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Issue 09 – Lent 2022

Brass Rubbings

Ride Off to Marlboro

On a crypt.


Though I’ve been attached to my parish in the Archdiocese of Washington for several years now, I still find myself mumbling some warnings—generously, some prefatory remarks—to friends when they visit for the first time. Experience has taught me that there can be something off-putting about the church, which some have described to me as “oddly touching” and others as “bizarre and overwhelming.” My Catholic roommate grumbles when I drag him there, and my Protestant roommate says, politely, that he would be scandalized by the entire celebration; but this parish is to me the most peaceful on earth, and the one which has taught me to pray better than any other I have frequented.

Our pastor celebrates the traditional Mass in Latin every Sunday, from the carpeted altar at the back of the church, but in any language he would be impossible to hear because of the gurgles and yelps of small children, and the whoosh of the H.V.A.C. and clanging of pipes, which echo around the low, flat, and spare nave of Saint Francis de Sales, partway underground, a parish older than our nation or the capital city that surrounds it, gathered in a church which remains unbuilt. The great churches of Christendom, which travelers admire today, have been said to represent in their fine stones and glass the human soul, the great mysteries of our faith, and the whole wide world. Though its paint is often peeling, this building resembles nothing to me so much as the Church itself, always only part of the way there, off-putting to some, and full of the wonderful grace of our life with God.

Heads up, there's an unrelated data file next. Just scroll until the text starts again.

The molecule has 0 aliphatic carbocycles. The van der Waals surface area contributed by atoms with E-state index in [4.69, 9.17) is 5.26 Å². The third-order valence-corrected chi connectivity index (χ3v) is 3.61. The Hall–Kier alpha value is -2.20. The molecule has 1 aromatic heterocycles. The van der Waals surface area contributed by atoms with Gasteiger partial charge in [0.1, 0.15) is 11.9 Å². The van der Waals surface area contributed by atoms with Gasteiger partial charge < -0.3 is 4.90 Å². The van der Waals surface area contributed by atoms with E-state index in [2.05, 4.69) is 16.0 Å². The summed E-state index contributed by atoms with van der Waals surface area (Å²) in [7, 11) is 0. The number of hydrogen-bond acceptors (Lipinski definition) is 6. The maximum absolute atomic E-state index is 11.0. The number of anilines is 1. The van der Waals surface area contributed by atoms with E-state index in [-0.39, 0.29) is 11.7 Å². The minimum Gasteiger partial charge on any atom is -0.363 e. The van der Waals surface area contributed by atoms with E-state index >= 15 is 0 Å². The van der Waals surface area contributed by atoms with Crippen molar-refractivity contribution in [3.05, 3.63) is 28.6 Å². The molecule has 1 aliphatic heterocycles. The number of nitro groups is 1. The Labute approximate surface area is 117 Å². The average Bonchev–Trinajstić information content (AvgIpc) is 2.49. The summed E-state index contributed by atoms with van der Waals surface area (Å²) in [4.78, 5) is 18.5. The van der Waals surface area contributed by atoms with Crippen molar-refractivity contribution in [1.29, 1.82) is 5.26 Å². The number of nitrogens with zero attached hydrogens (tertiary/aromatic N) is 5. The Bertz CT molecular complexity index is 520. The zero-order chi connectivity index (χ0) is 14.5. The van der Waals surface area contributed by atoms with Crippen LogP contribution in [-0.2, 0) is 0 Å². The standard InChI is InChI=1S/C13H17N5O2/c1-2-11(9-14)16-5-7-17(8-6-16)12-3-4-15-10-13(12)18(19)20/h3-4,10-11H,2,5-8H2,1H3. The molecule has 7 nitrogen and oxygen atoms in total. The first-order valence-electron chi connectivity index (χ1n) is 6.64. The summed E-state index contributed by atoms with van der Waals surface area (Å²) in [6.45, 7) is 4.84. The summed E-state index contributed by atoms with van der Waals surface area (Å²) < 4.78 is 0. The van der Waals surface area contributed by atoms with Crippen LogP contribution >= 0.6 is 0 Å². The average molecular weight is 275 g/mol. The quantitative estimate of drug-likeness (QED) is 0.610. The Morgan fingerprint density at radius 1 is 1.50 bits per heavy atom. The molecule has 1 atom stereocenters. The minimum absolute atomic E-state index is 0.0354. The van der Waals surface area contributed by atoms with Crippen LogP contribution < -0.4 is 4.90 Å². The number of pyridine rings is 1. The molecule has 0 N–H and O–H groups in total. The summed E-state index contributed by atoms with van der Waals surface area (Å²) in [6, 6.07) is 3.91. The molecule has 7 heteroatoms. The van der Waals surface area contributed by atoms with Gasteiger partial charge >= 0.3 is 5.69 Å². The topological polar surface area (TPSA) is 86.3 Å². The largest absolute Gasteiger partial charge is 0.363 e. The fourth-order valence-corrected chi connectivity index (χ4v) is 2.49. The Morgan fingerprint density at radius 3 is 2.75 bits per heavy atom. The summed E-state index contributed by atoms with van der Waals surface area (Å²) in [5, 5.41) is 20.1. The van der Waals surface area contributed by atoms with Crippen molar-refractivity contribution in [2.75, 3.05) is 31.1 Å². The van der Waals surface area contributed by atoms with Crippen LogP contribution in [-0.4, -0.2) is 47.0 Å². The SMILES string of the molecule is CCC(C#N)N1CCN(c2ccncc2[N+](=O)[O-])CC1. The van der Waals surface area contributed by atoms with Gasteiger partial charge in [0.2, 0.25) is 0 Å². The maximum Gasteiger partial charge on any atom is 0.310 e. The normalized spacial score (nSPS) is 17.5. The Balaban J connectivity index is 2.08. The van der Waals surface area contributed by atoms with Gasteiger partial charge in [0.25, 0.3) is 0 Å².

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About the author

Christopher McCaffery

Christopher McCaffery works at the Ethics and Public Policy Center and writes the Washington Review of Books, an email newsletter.

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